And there are systems that are not allowed to fail. In the 20th century, Margaret Hamilton saved the Apollo team by designing a priority-based scheduler that could cope with (unanticipated) capacity overload. If she had just written a crash early, some astronauts would not have made it back to Earth.

We are in the 21st century: every smartphone has 100 times the processing power of an Apollo space computer. A lot can be done to prevent a crash in the first instance.

Conclusion

So yes, consider the crash-early advice of the pragmatic programmer as valid. But please, consider in the same time at least some elementary defensive programming practices such as verifying parameters and verifying error status after a call. And maybe the higher robustness will require revising the architecture or some additional design, but your users will definitively value it.

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    All true and good advice here, but nevertheless I think this answer gives a wrong impression of what crash-early is about. Crash-early is not primarily about exhausted resources or terminating a program when it detects wrong input data, it is first and foremost about situations where a program detects a situation which can only be explained by an internal bug. – Doc Brown Feb 14 at 6:33
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    Thank you. My whole point here is to prevent jumping prematurely to a solution (early crash) without first rethinking the problem (causes of the abnormal situation) and trying to engineer a robust fault tolerant solution in the first place. Sorry if resource exhaustion was a bad example. Can you define “internal error” and propose a criteria that distinguishes them from other bugs? There are still people out there who claim that memory corruption is an internal bug when in reality it is due to a buffer overflow caused by missing sanity checks on the input (which is not so internal after all) – Christophe Feb 14 at 9:16
  • Maybe I should have just written "bug". By the term "internal" I wanted to emphasize it is an indication for a bug in the running process, not an issue observed by a watchdog process. And when a process detects a corruption in its memory , this is definitely a justification for an "early crash" - it does not matter whether it is caused by a missing sanity check or a buffer overflow or if it has a different cause. – Doc Brown Feb 14 at 16:16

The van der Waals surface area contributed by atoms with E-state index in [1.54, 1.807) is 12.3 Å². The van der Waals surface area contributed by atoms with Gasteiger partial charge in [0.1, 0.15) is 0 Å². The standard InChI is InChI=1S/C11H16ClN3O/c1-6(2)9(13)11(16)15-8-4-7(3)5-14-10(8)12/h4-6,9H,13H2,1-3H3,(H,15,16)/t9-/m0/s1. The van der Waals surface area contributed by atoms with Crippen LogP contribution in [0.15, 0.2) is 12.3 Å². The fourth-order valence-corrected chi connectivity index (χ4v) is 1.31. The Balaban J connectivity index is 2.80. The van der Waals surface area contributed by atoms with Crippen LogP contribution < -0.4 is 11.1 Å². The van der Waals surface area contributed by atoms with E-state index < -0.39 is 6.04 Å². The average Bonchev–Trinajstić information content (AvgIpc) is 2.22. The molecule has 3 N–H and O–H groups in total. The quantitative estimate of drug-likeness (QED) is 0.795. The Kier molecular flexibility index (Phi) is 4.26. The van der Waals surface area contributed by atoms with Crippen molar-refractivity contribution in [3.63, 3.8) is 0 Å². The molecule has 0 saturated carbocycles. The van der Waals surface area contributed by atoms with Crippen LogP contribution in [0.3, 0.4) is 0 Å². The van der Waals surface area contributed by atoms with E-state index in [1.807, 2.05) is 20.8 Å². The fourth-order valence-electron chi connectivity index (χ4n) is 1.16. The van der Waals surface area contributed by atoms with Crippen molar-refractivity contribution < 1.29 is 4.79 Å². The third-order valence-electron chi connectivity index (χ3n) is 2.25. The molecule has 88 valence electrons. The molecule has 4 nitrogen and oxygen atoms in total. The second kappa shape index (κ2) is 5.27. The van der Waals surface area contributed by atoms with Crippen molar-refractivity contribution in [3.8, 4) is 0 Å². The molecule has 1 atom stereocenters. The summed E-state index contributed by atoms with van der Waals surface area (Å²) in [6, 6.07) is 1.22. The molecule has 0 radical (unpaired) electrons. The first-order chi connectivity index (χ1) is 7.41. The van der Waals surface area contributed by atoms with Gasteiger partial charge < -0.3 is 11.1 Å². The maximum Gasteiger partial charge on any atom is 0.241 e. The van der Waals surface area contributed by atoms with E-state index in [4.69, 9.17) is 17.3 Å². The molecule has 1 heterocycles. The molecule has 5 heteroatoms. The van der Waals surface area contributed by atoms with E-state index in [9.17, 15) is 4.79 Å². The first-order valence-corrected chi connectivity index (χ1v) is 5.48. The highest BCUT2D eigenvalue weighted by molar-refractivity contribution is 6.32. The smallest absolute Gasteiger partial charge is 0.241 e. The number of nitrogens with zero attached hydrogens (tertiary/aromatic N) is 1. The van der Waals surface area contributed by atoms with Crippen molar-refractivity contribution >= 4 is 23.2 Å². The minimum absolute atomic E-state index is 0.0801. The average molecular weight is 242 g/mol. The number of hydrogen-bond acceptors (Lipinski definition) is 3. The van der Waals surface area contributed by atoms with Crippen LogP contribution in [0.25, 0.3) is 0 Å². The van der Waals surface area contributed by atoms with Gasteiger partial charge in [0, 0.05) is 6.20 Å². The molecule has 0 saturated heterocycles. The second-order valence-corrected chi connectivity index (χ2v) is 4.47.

• @DocBrown Ok. I see. I think my arguments were weakened by my bad example in the beginning. FOr me it's not being for or against early crash. It's only that early crash shall not be considered in isolation. I've tried to clarify my point in an edit. Thank you for your critical and constructive exchange. – Christophe Feb 14 at 22:58
  • @Christophe your answer makes your point much more clear than your comments on the other answer. Definitely a program should deal gracefully with all problems that can be anticipated. The early-crash advice is only about detecting violated invariants, it is not an error handling mechanism and should not be used as such. – spectras Feb 16 at 11:11
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It depends. In theory, everything is possible and terminating the whole process is the only safe course of action.

In practice, we (= my company) do the following: When an unexpected error occurs in the business logic layer or below, we

  • catch the exception in the UI layer,
  • rollback all transactions,
  • log the error,
  • show an error message to the user, and then
  • let the user continue to work in the UI layer.